PHOENIX - A law firm that represents Jodi Arias has filed ethics complaints against lawyer Juan Martinez and Maricopa County Attorney Bill Montgomery.
Documents related to the ethical complaints were released Tuesday afternoon. The complaints against Martinez stem from a book on the Arias trial that he wrote. The book, titled "Conviction: The Untold Story of Putting Jodi Arias Behind Bars", was published in 2016, and Martinez is accused of going on a speaking circuit, making money and gaining fame off his role as the case's prosecutor while the case is still pending.
"In publishing his book, Martinez created a conflict of interest between his own financial interests and his duty as a prosecutor to seek justice," read a portion of the complaint.
According to a February 2016 report by FOX 10, Martinez detailed how he went after Arias for the murder of her ex-boyfriend, Travis Alexander, and revealed his personal thoughts about the killer in the book.
"Arias always struck me as the 'bad waitress' type. She would probably be looking down at customers, smiling at them with a fake happy look and giving them bad service," Martinez wrote. "In a bad waitress-type, they bring the food cold, but it isn't their fault, but the coffee isn't right, but she didn't make it. That's sort of how I saw her."
At the time, Arias declined requests for comments on Martinez's book, but her former attorney, Jennifer Wilmott, did release a statement on Martinez when his book was released.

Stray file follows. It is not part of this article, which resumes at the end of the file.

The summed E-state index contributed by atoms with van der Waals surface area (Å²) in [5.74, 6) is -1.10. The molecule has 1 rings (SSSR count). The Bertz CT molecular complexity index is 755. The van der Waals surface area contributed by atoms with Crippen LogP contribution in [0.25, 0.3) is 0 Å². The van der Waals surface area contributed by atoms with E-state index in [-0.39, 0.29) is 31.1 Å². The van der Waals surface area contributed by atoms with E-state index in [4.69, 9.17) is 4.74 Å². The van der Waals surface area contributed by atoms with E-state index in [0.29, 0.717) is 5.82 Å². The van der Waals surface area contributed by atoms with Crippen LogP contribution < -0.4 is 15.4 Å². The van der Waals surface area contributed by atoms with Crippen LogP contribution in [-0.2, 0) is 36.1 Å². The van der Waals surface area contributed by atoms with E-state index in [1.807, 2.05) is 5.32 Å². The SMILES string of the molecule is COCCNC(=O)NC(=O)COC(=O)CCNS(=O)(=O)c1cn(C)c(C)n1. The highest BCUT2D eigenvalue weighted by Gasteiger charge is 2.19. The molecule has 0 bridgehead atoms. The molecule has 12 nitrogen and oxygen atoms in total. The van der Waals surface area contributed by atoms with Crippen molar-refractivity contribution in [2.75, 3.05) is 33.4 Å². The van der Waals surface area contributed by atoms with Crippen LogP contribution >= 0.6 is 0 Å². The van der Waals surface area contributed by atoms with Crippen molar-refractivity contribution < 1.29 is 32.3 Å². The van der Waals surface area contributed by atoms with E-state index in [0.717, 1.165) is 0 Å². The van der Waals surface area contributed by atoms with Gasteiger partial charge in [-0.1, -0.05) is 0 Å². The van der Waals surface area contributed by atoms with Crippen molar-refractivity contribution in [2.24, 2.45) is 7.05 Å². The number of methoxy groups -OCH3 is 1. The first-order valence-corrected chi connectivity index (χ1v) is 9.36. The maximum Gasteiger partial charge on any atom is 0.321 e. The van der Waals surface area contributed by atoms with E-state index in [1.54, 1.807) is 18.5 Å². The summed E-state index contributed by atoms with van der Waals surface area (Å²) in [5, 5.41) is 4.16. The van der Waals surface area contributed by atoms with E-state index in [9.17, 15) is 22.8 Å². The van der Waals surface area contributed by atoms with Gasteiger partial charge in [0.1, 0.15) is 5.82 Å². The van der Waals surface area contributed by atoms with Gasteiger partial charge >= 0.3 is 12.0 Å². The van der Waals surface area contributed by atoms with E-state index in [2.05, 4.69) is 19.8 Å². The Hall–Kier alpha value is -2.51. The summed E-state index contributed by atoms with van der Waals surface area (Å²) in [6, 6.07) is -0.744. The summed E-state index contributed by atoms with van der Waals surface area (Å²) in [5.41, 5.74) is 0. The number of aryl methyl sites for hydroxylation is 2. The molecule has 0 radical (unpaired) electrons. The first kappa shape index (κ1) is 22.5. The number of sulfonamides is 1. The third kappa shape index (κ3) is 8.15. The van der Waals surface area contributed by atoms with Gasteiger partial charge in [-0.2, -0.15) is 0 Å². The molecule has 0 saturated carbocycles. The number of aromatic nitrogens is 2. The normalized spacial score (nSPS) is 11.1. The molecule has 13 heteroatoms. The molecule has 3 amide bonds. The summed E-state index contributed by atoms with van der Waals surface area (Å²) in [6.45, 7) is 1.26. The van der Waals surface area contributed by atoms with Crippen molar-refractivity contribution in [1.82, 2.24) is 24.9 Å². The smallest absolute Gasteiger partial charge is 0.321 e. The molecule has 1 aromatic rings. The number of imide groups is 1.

"I am concerned that prosecutors are allowed to personally profit from their own cases. It makes you question the fairness and motives a prosecutor has when his own personal financial profit is at stake. Maricopa County has specific rules to prevent this from happening," Wilmott said at the time.
Martinez was facing a disciplinary hearing over allegations of lying about leaking information to a blogger he was having an affair with, communicating with a dismissed juror, leaking information on the identity of a jury who was the lone holdout against giving Arias the death penalty, and sexually harassing several female co-workers.
In late August, Presiding Disciplinary Judge William O’Neil tossed allegations that Martinez made sexually inappropriate comments to female law clerks in his office, and had inappropriate contact with a woman who had been dismissed from Arias’ jury and later texted nude photos of herself to Martinez. Other allegations within the complaint remain against Martinez.
In the allegations against County Attorney Bill Montgomery, he is accused of failing to exercise his ethical duty to prevent ethical misconduct by others at MCAO, and violating his duties by authorizing Martinez to publish the book.
Lawyers are asking for the misconduct investigation against Montgomery be assigned to an independent bar counsel because Montgomery is on a short-list for nomination to the state Supreme Court.
Meanwhile, Montgomery has issued a statement in response to the ethics complaints.
Political agendas and special interests should not be allowed to have a place when it comes to the ethical responsibilities of a prosecutor. I await a full and timely review of these inaccurate claims that have been previously reviewed and found to be without merit.
Arias is serving a life sentence after her first-degree murder conviction in the death of Alexander at his home in Mesa. The case turned into a media circus as salacious and violent details about Arias and Alexander were broadcast live around the world. Prosecutors originally sought the death penalty, but jurors deadlocked on whether Arias should be executed for Alexander's murder.